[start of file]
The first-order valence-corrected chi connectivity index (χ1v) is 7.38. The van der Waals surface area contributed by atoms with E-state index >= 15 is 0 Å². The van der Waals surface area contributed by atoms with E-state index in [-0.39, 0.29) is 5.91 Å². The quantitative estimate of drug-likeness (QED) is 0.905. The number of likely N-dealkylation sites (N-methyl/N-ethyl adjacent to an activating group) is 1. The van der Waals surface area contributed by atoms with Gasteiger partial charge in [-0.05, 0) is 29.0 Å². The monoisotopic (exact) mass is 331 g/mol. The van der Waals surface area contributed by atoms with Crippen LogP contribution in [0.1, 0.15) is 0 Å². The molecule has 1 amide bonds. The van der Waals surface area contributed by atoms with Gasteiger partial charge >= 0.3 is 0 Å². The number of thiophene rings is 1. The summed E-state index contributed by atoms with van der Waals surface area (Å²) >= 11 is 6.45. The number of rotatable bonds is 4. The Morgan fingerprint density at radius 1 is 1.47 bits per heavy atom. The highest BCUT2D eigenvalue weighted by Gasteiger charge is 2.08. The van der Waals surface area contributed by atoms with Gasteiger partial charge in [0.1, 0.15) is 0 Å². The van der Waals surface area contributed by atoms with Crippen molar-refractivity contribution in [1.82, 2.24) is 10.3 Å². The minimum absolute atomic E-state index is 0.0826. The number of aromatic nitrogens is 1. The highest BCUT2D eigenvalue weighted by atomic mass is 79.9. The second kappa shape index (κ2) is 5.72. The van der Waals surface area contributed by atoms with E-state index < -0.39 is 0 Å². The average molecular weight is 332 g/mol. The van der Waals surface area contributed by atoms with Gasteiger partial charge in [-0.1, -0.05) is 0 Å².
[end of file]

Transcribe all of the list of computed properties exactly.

The first-order valence-corrected chi connectivity index (χ1v) is 7.38. The van der Waals surface area contributed by atoms with E-state index >= 15 is 0 Å². The van der Waals surface area contributed by atoms with E-state index in [-0.39, 0.29) is 5.91 Å². The quantitative estimate of drug-likeness (QED) is 0.905. The number of likely N-dealkylation sites (N-methyl/N-ethyl adjacent to an activating group) is 1. The van der Waals surface area contributed by atoms with Gasteiger partial charge in [-0.05, 0) is 29.0 Å². The monoisotopic (exact) mass is 331 g/mol. The van der Waals surface area contributed by atoms with Crippen LogP contribution in [0.1, 0.15) is 0 Å². The molecule has 1 amide bonds. The van der Waals surface area contributed by atoms with Gasteiger partial charge >= 0.3 is 0 Å². The number of thiophene rings is 1. The summed E-state index contributed by atoms with van der Waals surface area (Å²) >= 11 is 6.45. The number of rotatable bonds is 4. The Morgan fingerprint density at radius 1 is 1.47 bits per heavy atom. The highest BCUT2D eigenvalue weighted by Gasteiger charge is 2.08. The van der Waals surface area contributed by atoms with Gasteiger partial charge in [0.1, 0.15) is 0 Å². The van der Waals surface area contributed by atoms with Crippen molar-refractivity contribution in [1.82, 2.24) is 10.3 Å². The minimum absolute atomic E-state index is 0.0826. The number of aromatic nitrogens is 1. The highest BCUT2D eigenvalue weighted by atomic mass is 79.9. The second kappa shape index (κ2) is 5.72. The van der Waals surface area contributed by atoms with E-state index < -0.39 is 0 Å². The average molecular weight is 332 g/mol. The van der Waals surface area contributed by atoms with Gasteiger partial charge in [-0.1, -0.05) is 0 Å².